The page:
We can talk about safety and not talking to strangers
We can talk about awareness and prevention of dangers

But we must accept this as reality, no Leiby's not coming back
It is hard but we need to take something from the day our world turned black
A message, a lesson, from this story so scary
And move beyond the tears so we can start to see clearly

We need to internalize this idea until we believe it's true
That there is a plan from above by Hakadosh Baruch Hu
At times like this when it seems so confusing and unclear
We need to keep reminding ourselves that Hashem is always here.

He watches over each of us, our each and every step
And even though we cannot comprehend, we don't know why just yet
There are so many pieces to this puzzle of life and
There are so many things above the surface-we cannot understand

So...our focus for now should be, not the details of the story
But on how we can change and do something, ask how can this change ME?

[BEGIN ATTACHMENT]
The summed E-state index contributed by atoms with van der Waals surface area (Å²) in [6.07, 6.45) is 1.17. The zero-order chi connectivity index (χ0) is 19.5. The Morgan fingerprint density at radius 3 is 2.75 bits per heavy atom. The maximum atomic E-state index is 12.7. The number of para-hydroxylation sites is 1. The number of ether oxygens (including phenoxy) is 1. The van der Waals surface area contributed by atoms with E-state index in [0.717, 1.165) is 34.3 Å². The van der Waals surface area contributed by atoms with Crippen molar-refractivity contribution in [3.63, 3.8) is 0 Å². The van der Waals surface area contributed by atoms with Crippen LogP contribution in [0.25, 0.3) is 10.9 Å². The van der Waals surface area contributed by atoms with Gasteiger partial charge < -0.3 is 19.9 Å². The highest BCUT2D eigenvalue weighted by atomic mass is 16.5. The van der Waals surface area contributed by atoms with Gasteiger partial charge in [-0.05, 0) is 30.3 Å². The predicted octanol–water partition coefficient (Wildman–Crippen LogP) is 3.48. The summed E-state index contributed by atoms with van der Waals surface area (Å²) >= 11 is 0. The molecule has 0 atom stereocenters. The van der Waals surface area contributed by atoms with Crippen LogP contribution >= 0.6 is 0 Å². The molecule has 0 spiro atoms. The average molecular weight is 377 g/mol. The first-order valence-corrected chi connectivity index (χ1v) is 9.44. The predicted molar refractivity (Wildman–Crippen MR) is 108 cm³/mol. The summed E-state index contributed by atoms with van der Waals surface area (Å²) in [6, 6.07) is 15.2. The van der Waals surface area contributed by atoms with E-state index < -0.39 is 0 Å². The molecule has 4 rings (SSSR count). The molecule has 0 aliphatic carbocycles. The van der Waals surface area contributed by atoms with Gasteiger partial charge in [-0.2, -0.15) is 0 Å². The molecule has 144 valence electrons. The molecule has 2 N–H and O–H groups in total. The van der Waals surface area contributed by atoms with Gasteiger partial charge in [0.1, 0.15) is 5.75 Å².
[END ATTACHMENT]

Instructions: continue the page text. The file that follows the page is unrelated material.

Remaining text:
Take a message from this little boy whose life was shortened so suddenly
And try today to appreciate those close to you-your family

Take the time to show them how much they really mean to you
Show them they are important, speak gently, try not to argue
Verbalize the three words that express that it is true
Don't push it off for another time, just say I love you

Because anyone who lost someone close to them very suddenly
Will surely say the same as I, they surely will agree
The one wish that we have, is for another chance to
Spend some more time with them, say one more I love you

So while you still have a chance, express it, don't you wait
Don't keep pushing it off, until it is too late
Tell those closest to you how you really feel inside
Your parents, spouse, siblings, children-your true emotions don't you hide

And keep davening for the day when all our pain will end
When the ultimate yeshuah Hashem will finally send
May we all be zoche to the time when our deepest dreams come true
When we can almost feel Hashem telling us, "My child, I love you!"